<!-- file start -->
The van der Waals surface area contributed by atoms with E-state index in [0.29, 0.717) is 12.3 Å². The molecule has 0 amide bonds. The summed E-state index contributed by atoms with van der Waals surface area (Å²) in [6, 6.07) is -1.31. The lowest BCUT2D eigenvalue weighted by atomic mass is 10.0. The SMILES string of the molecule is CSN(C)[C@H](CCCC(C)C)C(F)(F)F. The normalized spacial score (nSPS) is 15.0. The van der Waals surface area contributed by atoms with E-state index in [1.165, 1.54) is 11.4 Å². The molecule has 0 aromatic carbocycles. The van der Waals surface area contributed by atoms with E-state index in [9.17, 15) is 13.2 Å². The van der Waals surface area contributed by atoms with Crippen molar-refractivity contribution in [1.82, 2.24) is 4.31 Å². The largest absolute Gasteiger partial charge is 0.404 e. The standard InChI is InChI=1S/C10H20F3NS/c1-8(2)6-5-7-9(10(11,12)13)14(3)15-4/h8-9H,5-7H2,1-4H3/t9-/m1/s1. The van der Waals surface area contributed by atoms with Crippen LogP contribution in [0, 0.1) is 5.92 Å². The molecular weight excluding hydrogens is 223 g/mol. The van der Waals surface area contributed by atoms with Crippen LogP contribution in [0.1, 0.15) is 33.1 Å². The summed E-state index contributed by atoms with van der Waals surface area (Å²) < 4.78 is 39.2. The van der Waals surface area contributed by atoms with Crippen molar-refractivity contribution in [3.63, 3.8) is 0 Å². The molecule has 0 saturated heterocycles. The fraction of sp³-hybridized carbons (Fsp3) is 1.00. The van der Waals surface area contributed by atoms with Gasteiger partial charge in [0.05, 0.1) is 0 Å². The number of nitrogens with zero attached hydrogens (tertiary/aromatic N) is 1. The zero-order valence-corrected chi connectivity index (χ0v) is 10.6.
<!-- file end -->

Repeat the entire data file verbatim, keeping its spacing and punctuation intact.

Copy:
The van der Waals surface area contributed by atoms with E-state index in [0.29, 0.717) is 12.3 Å². The molecule has 0 amide bonds. The summed E-state index contributed by atoms with van der Waals surface area (Å²) in [6, 6.07) is -1.31. The lowest BCUT2D eigenvalue weighted by atomic mass is 10.0. The SMILES string of the molecule is CSN(C)[C@H](CCCC(C)C)C(F)(F)F. The normalized spacial score (nSPS) is 15.0. The van der Waals surface area contributed by atoms with E-state index in [1.165, 1.54) is 11.4 Å². The molecule has 0 aromatic carbocycles. The van der Waals surface area contributed by atoms with E-state index in [9.17, 15) is 13.2 Å². The van der Waals surface area contributed by atoms with Crippen molar-refractivity contribution in [1.82, 2.24) is 4.31 Å². The largest absolute Gasteiger partial charge is 0.404 e. The standard InChI is InChI=1S/C10H20F3NS/c1-8(2)6-5-7-9(10(11,12)13)14(3)15-4/h8-9H,5-7H2,1-4H3/t9-/m1/s1. The van der Waals surface area contributed by atoms with Crippen LogP contribution in [0, 0.1) is 5.92 Å². The molecular weight excluding hydrogens is 223 g/mol. The van der Waals surface area contributed by atoms with Crippen LogP contribution in [0.1, 0.15) is 33.1 Å². The summed E-state index contributed by atoms with van der Waals surface area (Å²) < 4.78 is 39.2. The van der Waals surface area contributed by atoms with Crippen molar-refractivity contribution in [3.63, 3.8) is 0 Å². The molecule has 0 saturated heterocycles. The fraction of sp³-hybridized carbons (Fsp3) is 1.00. The van der Waals surface area contributed by atoms with Gasteiger partial charge in [0.05, 0.1) is 0 Å². The number of nitrogens with zero attached hydrogens (tertiary/aromatic N) is 1. The zero-order valence-corrected chi connectivity index (χ0v) is 10.6.